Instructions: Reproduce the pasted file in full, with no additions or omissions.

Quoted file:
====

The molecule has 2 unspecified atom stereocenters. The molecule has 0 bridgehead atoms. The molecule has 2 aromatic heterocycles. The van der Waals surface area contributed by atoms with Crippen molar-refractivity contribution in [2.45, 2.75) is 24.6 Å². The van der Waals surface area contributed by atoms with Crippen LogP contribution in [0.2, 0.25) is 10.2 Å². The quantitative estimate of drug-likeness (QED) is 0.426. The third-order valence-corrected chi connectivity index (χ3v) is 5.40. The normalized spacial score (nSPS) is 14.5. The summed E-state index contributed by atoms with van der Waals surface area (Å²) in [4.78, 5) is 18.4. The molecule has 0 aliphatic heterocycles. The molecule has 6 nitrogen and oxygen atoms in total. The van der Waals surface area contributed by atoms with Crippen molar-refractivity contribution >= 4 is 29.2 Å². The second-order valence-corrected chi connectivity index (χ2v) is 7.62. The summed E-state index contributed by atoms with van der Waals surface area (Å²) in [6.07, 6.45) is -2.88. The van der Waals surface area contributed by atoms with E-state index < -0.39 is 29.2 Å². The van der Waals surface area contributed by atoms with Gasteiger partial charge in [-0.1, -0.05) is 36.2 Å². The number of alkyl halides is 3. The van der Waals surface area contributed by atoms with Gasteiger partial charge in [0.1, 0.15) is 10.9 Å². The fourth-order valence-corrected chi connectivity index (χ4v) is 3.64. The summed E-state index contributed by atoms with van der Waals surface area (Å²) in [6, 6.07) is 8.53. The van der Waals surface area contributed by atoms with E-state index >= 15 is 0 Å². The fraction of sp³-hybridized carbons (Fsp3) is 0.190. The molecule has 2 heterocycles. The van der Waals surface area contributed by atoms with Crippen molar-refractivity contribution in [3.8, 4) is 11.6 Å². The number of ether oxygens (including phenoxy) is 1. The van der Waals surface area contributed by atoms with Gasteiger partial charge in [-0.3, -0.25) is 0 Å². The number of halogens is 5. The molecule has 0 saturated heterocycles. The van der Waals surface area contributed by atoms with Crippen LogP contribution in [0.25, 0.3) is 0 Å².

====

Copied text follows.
The molecule has 2 unspecified atom stereocenters. The molecule has 0 bridgehead atoms. The molecule has 2 aromatic heterocycles. The van der Waals surface area contributed by atoms with Crippen molar-refractivity contribution in [2.45, 2.75) is 24.6 Å². The van der Waals surface area contributed by atoms with Crippen LogP contribution in [0.2, 0.25) is 10.2 Å². The quantitative estimate of drug-likeness (QED) is 0.426. The third-order valence-corrected chi connectivity index (χ3v) is 5.40. The normalized spacial score (nSPS) is 14.5. The summed E-state index contributed by atoms with van der Waals surface area (Å²) in [4.78, 5) is 18.4. The molecule has 0 aliphatic heterocycles. The molecule has 6 nitrogen and oxygen atoms in total. The van der Waals surface area contributed by atoms with Crippen molar-refractivity contribution >= 4 is 29.2 Å². The second-order valence-corrected chi connectivity index (χ2v) is 7.62. The summed E-state index contributed by atoms with van der Waals surface area (Å²) in [6.07, 6.45) is -2.88. The van der Waals surface area contributed by atoms with E-state index < -0.39 is 29.2 Å². The van der Waals surface area contributed by atoms with Gasteiger partial charge in [-0.1, -0.05) is 36.2 Å². The number of alkyl halides is 3. The van der Waals surface area contributed by atoms with Gasteiger partial charge in [0.1, 0.15) is 10.9 Å². The fourth-order valence-corrected chi connectivity index (χ4v) is 3.64. The summed E-state index contributed by atoms with van der Waals surface area (Å²) in [6, 6.07) is 8.53. The van der Waals surface area contributed by atoms with E-state index >= 15 is 0 Å². The fraction of sp³-hybridized carbons (Fsp3) is 0.190. The molecule has 2 heterocycles. The van der Waals surface area contributed by atoms with Crippen molar-refractivity contribution in [3.8, 4) is 11.6 Å². The number of ether oxygens (including phenoxy) is 1. The van der Waals surface area contributed by atoms with Gasteiger partial charge in [-0.3, -0.25) is 0 Å². The number of halogens is 5. The molecule has 0 saturated heterocycles. The van der Waals surface area contributed by atoms with Crippen LogP contribution in [0.25, 0.3) is 0 Å².